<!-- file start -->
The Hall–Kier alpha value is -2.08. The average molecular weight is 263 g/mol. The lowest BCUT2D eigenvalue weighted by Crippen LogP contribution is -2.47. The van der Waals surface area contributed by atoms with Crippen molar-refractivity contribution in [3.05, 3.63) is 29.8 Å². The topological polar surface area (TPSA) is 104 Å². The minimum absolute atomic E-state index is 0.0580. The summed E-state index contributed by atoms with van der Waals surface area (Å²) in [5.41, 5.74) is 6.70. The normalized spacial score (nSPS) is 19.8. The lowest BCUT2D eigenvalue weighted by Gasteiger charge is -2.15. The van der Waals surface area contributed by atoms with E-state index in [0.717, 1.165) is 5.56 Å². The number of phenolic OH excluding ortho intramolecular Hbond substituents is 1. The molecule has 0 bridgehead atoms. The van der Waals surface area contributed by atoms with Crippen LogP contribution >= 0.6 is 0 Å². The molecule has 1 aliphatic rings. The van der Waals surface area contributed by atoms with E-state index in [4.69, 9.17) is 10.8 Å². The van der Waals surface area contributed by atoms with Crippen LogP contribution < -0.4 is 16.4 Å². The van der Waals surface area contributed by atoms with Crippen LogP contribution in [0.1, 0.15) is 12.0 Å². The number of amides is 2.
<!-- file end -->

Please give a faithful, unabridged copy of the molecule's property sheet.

The Hall–Kier alpha value is -2.08. The average molecular weight is 263 g/mol. The lowest BCUT2D eigenvalue weighted by Crippen LogP contribution is -2.47. The van der Waals surface area contributed by atoms with Crippen molar-refractivity contribution in [3.05, 3.63) is 29.8 Å². The topological polar surface area (TPSA) is 104 Å². The minimum absolute atomic E-state index is 0.0580. The summed E-state index contributed by atoms with van der Waals surface area (Å²) in [5.41, 5.74) is 6.70. The normalized spacial score (nSPS) is 19.8. The lowest BCUT2D eigenvalue weighted by Gasteiger charge is -2.15. The van der Waals surface area contributed by atoms with E-state index in [0.717, 1.165) is 5.56 Å². The number of phenolic OH excluding ortho intramolecular Hbond substituents is 1. The molecule has 0 bridgehead atoms. The van der Waals surface area contributed by atoms with Crippen LogP contribution >= 0.6 is 0 Å². The molecule has 1 aliphatic rings. The van der Waals surface area contributed by atoms with E-state index in [4.69, 9.17) is 10.8 Å². The van der Waals surface area contributed by atoms with Crippen LogP contribution < -0.4 is 16.4 Å². The van der Waals surface area contributed by atoms with Crippen LogP contribution in [0.1, 0.15) is 12.0 Å². The number of amides is 2.